CASEY, Rionach (2008). On Becoming a Social Housing Manager: work identities in an 'Invisible' occupation housing studies. Housing Studies Online, 23 (5), 761-780.Full text not available from this repository.
Social housing in Britain is managed by a large grouping of 'housing managers', an occupational label which is viewed as unproblematic by most housing academics, and therefore, is largely taken for granted. Urban sociologists posit that a collective identity is crucial to professional status, and hence have been sceptical of housing managers' prospects of furthering their aims collectively. The paper departs from this focus on the collective endeavours of housing management as a profession to examine how housing managers themselves create and present self-identities. Specifically, it argues that housing managers use the lack of a collective identity as an opportunity to manage the 'spoiled identity' of being in an 'invisible' and marginalised profession. In doing so, they construct individualised occupational trajectories which bear little relation to the domain professionalism of more established occupations.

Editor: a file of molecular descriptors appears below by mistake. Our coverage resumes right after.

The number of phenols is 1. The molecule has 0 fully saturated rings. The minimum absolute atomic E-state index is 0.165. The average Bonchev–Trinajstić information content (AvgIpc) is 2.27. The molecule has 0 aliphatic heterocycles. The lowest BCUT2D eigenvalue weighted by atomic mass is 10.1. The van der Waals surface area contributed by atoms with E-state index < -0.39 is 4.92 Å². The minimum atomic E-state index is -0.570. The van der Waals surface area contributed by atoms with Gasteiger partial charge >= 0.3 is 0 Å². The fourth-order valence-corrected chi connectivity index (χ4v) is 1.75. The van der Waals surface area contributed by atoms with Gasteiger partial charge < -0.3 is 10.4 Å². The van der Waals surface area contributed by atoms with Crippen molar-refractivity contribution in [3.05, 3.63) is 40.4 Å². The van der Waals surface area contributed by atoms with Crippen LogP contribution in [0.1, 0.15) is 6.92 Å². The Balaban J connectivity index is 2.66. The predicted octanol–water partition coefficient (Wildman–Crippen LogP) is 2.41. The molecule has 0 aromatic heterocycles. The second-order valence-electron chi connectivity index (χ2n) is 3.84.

|Research Institute, Centre or Group:||Centre for Regional Economic and Social Research|
|Depositing User:||Sarah Ward|
|Date Deposited:||11 Apr 2011 15:09|
|Last Modified:||11 Apr 2011 15:09|
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